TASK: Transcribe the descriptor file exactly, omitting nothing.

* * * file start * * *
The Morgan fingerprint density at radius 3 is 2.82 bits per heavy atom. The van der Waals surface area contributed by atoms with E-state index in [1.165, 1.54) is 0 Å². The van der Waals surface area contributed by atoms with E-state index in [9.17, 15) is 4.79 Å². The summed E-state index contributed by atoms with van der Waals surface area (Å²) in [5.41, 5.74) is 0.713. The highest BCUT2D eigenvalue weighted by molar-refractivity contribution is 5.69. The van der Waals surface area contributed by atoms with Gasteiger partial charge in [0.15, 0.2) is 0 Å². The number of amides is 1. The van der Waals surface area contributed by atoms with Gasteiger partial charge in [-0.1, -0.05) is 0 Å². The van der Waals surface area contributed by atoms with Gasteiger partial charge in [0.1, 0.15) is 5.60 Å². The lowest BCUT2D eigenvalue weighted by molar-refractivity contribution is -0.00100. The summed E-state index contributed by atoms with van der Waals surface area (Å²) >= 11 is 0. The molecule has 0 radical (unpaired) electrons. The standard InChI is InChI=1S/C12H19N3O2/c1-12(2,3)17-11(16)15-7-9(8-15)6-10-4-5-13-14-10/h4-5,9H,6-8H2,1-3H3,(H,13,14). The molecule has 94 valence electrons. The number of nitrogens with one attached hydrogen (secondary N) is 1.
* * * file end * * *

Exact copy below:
The Morgan fingerprint density at radius 3 is 2.82 bits per heavy atom. The van der Waals surface area contributed by atoms with E-state index in [1.165, 1.54) is 0 Å². The van der Waals surface area contributed by atoms with E-state index in [9.17, 15) is 4.79 Å². The summed E-state index contributed by atoms with van der Waals surface area (Å²) in [5.41, 5.74) is 0.713. The highest BCUT2D eigenvalue weighted by molar-refractivity contribution is 5.69. The van der Waals surface area contributed by atoms with Gasteiger partial charge in [0.15, 0.2) is 0 Å². The number of amides is 1. The van der Waals surface area contributed by atoms with Gasteiger partial charge in [-0.1, -0.05) is 0 Å². The van der Waals surface area contributed by atoms with Gasteiger partial charge in [0.1, 0.15) is 5.60 Å². The lowest BCUT2D eigenvalue weighted by molar-refractivity contribution is -0.00100. The summed E-state index contributed by atoms with van der Waals surface area (Å²) >= 11 is 0. The molecule has 0 radical (unpaired) electrons. The standard InChI is InChI=1S/C12H19N3O2/c1-12(2,3)17-11(16)15-7-9(8-15)6-10-4-5-13-14-10/h4-5,9H,6-8H2,1-3H3,(H,13,14). The molecule has 94 valence electrons. The number of nitrogens with one attached hydrogen (secondary N) is 1.